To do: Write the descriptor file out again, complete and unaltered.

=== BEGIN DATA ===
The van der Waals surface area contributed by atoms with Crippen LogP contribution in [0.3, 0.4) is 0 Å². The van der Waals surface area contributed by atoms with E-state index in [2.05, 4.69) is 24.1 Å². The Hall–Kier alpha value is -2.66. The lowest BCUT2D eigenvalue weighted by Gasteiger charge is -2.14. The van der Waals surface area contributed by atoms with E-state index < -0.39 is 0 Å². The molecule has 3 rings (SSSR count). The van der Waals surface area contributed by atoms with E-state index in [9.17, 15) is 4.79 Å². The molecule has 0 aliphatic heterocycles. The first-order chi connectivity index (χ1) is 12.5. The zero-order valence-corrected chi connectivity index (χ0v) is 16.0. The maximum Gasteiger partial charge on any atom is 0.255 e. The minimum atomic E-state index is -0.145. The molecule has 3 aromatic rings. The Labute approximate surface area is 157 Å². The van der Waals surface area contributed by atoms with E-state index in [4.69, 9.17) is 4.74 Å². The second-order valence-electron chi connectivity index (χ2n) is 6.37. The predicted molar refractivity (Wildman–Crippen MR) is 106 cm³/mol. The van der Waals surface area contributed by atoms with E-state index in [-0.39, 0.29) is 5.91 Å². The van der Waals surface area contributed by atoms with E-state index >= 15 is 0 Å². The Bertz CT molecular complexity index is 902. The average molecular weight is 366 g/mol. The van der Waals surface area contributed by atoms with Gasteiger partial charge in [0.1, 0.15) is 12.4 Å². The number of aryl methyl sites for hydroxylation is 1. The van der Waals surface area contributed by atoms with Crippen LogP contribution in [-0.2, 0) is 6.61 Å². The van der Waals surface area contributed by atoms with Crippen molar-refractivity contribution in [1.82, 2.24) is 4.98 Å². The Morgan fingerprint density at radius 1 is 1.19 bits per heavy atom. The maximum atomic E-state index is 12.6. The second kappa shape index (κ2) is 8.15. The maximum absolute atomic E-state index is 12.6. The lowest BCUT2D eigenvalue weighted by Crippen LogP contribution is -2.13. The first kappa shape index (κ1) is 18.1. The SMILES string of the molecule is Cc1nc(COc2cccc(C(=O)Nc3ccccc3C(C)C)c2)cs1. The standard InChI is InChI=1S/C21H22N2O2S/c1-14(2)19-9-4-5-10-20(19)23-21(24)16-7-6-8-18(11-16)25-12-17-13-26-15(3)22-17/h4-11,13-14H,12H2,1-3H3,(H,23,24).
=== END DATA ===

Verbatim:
The van der Waals surface area contributed by atoms with Crippen LogP contribution in [0.3, 0.4) is 0 Å². The van der Waals surface area contributed by atoms with E-state index in [2.05, 4.69) is 24.1 Å². The Hall–Kier alpha value is -2.66. The lowest BCUT2D eigenvalue weighted by Gasteiger charge is -2.14. The van der Waals surface area contributed by atoms with E-state index < -0.39 is 0 Å². The molecule has 3 rings (SSSR count). The van der Waals surface area contributed by atoms with E-state index in [9.17, 15) is 4.79 Å². The molecule has 0 aliphatic heterocycles. The first-order chi connectivity index (χ1) is 12.5. The zero-order valence-corrected chi connectivity index (χ0v) is 16.0. The maximum Gasteiger partial charge on any atom is 0.255 e. The minimum atomic E-state index is -0.145. The molecule has 3 aromatic rings. The Labute approximate surface area is 157 Å². The van der Waals surface area contributed by atoms with E-state index in [4.69, 9.17) is 4.74 Å². The second-order valence-electron chi connectivity index (χ2n) is 6.37. The predicted molar refractivity (Wildman–Crippen MR) is 106 cm³/mol. The van der Waals surface area contributed by atoms with E-state index in [-0.39, 0.29) is 5.91 Å². The van der Waals surface area contributed by atoms with E-state index >= 15 is 0 Å². The Bertz CT molecular complexity index is 902. The average molecular weight is 366 g/mol. The van der Waals surface area contributed by atoms with Gasteiger partial charge in [0.1, 0.15) is 12.4 Å². The number of aryl methyl sites for hydroxylation is 1. The van der Waals surface area contributed by atoms with Crippen LogP contribution in [-0.2, 0) is 6.61 Å². The van der Waals surface area contributed by atoms with Crippen molar-refractivity contribution in [1.82, 2.24) is 4.98 Å². The Morgan fingerprint density at radius 1 is 1.19 bits per heavy atom. The maximum atomic E-state index is 12.6. The second kappa shape index (κ2) is 8.15. The maximum absolute atomic E-state index is 12.6. The lowest BCUT2D eigenvalue weighted by Crippen LogP contribution is -2.13. The first kappa shape index (κ1) is 18.1. The SMILES string of the molecule is Cc1nc(COc2cccc(C(=O)Nc3ccccc3C(C)C)c2)cs1. The standard InChI is InChI=1S/C21H22N2O2S/c1-14(2)19-9-4-5-10-20(19)23-21(24)16-7-6-8-18(11-16)25-12-17-13-26-15(3)22-17/h4-11,13-14H,12H2,1-3H3,(H,23,24).